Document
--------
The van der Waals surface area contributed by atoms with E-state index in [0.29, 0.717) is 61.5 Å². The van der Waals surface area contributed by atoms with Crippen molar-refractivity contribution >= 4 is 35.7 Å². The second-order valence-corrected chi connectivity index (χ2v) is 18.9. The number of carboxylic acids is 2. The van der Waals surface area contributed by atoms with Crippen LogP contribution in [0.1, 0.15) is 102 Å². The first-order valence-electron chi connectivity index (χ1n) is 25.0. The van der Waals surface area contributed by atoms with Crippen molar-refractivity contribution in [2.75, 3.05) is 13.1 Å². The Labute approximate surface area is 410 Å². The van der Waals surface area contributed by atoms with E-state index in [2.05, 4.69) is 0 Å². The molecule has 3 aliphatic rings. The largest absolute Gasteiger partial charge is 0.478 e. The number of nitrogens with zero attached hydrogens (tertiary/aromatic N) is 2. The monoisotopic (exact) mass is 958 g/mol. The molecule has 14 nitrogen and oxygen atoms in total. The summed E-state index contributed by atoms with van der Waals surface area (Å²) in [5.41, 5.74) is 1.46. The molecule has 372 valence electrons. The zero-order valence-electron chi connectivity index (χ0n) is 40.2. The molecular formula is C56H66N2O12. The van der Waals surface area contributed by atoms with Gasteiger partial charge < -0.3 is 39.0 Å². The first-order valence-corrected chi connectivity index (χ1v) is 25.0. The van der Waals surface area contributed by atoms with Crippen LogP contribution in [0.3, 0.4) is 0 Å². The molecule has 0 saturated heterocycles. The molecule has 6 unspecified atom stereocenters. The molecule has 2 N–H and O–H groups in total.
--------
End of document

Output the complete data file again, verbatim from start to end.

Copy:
The van der Waals surface area contributed by atoms with E-state index in [0.29, 0.717) is 61.5 Å². The van der Waals surface area contributed by atoms with Crippen molar-refractivity contribution >= 4 is 35.7 Å². The second-order valence-corrected chi connectivity index (χ2v) is 18.9. The number of carboxylic acids is 2. The van der Waals surface area contributed by atoms with Crippen LogP contribution in [0.1, 0.15) is 102 Å². The first-order valence-electron chi connectivity index (χ1n) is 25.0. The van der Waals surface area contributed by atoms with Crippen molar-refractivity contribution in [2.75, 3.05) is 13.1 Å². The Labute approximate surface area is 410 Å². The van der Waals surface area contributed by atoms with E-state index in [2.05, 4.69) is 0 Å². The molecule has 3 aliphatic rings. The largest absolute Gasteiger partial charge is 0.478 e. The number of nitrogens with zero attached hydrogens (tertiary/aromatic N) is 2. The monoisotopic (exact) mass is 958 g/mol. The molecule has 14 nitrogen and oxygen atoms in total. The summed E-state index contributed by atoms with van der Waals surface area (Å²) in [5.41, 5.74) is 1.46. The molecule has 372 valence electrons. The zero-order valence-electron chi connectivity index (χ0n) is 40.2. The molecular formula is C56H66N2O12. The van der Waals surface area contributed by atoms with Gasteiger partial charge < -0.3 is 39.0 Å². The first-order valence-corrected chi connectivity index (χ1v) is 25.0. The van der Waals surface area contributed by atoms with Crippen LogP contribution in [0.3, 0.4) is 0 Å². The molecule has 0 saturated heterocycles. The molecule has 6 unspecified atom stereocenters. The molecule has 2 N–H and O–H groups in total.